6. vallehombre
    December 17, 2012 at 13:53

    Amen bro… I’m with you.

    But why can’t we have nukes? Can we really be an “armed citizenry” without them? Just little ones for concealed carry.

    After all nukes don’t kill people, radiation does.

    I’ll give up my nukes when they pry them from my hot dead radioactive fingers.

    • TC
      December 19, 2012 at 03:07

      Nukes haven’t killed ANYONE in the US in a few years! Cars have. Ban cars!!!!! Nukes for all! Otherwise what’s to stop someone with a serious jonesing for nukes from nuking us all. We need mutually assured deterrence so that we are not unexpectedly nuked by that innocent looking neighbor of ours who probably has an entire arsenal behind his sofa!

  7. Jazz Caldwell
    December 17, 2012 at 12:02

    I have a suggestion – if you buy a gun, any gun, until that firearm is melted down you are 100% responsible for how that firearm is used. Don’t care if you sell it, lose it, store it, forget it. Don’t care if it’s stolen from a police eveidence room. Don’t care. You bought it, you created/create the market and if you are truly a “responsible” gun owner – than be responsible. It is your gun – if it’s used in a robbery you are complicit. If it is used to kill another you are complicit. If it’s stolen from your house, or taken by your kids and used to commit any crime then you are complicit. Simple.

  8. Geraldo Lino
    December 17, 2012 at 09:26

    I’m a Brazilian and I live in a country that has one of the world’s most restrictive firearms legislation. Today it’s difficult to buy even an air carbine here. Unfortunately, this does not prevent that 45,000-plus people are murdered here every year, most by means of firearms. It doesn’t prevent drug traffickers and other criminals from being able to put their hands on high power weapons like assault rifles, submachine guns, automatic pistols and others, either.
    Obviously the roots of the causes of the high frequency of such tragedies in the US are not to be found only in the weapons, and I’m not a member of the disarmament clique (in fact, I worked to help to defeat a general disarmament legislation here in 2005). But, please someone tell me why in the hell civilians in any part of the world should have such an easy access to high power weapons. Of course, deranged people and criminals will always find ways to kill other people, even with simpler firearms like 6-shot revolvers and pistols, hunting rifles and others, but in any case, their macabre inclinations would not be made easier as it is by the higher devastation capacity enabled by these “personal weapons of mass destruction”. I am firmly convinced that their use by civilians should be banned or severely restricted everywhere.

    • Capixaba
      December 17, 2012 at 17:52

      I am married to a Brazilian and I have most of my family in Brazil. The military-grade weapons in the hands of gangs in the favelas<q (and in the hands of thieves even in small towns) are the result of smuggling. As has been the case with Mexico, many of the weapons had their origin in the USA.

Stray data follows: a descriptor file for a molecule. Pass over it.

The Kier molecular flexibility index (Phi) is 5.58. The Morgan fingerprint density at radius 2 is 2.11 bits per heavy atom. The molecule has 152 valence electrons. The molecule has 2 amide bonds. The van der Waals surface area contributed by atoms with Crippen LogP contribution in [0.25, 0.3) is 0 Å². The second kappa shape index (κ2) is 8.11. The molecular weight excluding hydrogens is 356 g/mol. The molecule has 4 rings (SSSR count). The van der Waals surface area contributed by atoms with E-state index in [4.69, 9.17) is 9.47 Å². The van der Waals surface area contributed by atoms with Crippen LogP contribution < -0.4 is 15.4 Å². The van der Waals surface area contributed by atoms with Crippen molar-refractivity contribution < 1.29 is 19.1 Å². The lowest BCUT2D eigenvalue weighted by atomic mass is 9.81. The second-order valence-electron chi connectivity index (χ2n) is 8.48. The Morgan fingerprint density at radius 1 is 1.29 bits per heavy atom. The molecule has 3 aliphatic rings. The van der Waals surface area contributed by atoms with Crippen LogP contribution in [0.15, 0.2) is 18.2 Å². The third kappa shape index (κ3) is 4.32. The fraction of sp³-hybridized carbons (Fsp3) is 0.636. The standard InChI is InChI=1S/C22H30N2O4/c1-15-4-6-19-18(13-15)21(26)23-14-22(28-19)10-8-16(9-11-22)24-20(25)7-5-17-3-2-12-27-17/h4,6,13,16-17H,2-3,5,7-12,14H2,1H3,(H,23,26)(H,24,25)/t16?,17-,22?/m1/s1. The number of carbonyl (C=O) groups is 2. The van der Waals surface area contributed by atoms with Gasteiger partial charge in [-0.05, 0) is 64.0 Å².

But the recent history of Brazil should be a lesson to the US. As cities began to boom in the 1960s (when I was in Vitória in the mid 1960s, it was a small city of about 100,000–quiet and mostly safe), people with no skills flooded from the farms where they had worked as though they were slaves, hoping for some promise of rising from despair, they were rejected and forced to live as beggars on the streets. The build cardboard and plywood houses out of whatever they could find. Women became prostitutes and abandoned their children on the streets.

      In short, Brazil is a lesson to the world in the fate of a society that fails to build a strong safety net for its neediest citizens. The affluent would like to wish them away, but they do not go away. They learn to survive–and their survival entails violence.

      A strong social safety net that cares for abandoned children, expectant mothers, and unschooled people seeking the dignity of work is a small investment in a safe, productive, more prosperous future.

    • TC
      December 19, 2012 at 02:32

      Agreed. I have no problem with people having a gun to protect themselves but I don’t know why someone not in law enforcement or hunting, needs an assault weapon.

  9. Terry Washington
    December 17, 2012 at 04:28

    All I can say is (a) thank God I live in a society with relatively strong gun control laws((UK) (b) if “now is not the time to talk about gun control in the US_ then WHEN is it right to do- not until the twelfth of NEVER according to numskulls like Larry Pratt of Gun Owners Of America” and the NRA’s Wayne LaPierre- who are little more than paid shills for gun manufacturers!


  10. Anti RepubliCrat
    December 17, 2012 at 02:08

    Cong Dong: The real problem are the restrictive anti-gun laws that turn these school into shooting galleries! Look at the mall shooting in Oregon last week, it was someone with a concealed carry licence who helped end that nightmare! The answer isn’t more restrictive gun laws.. it’s LESS!!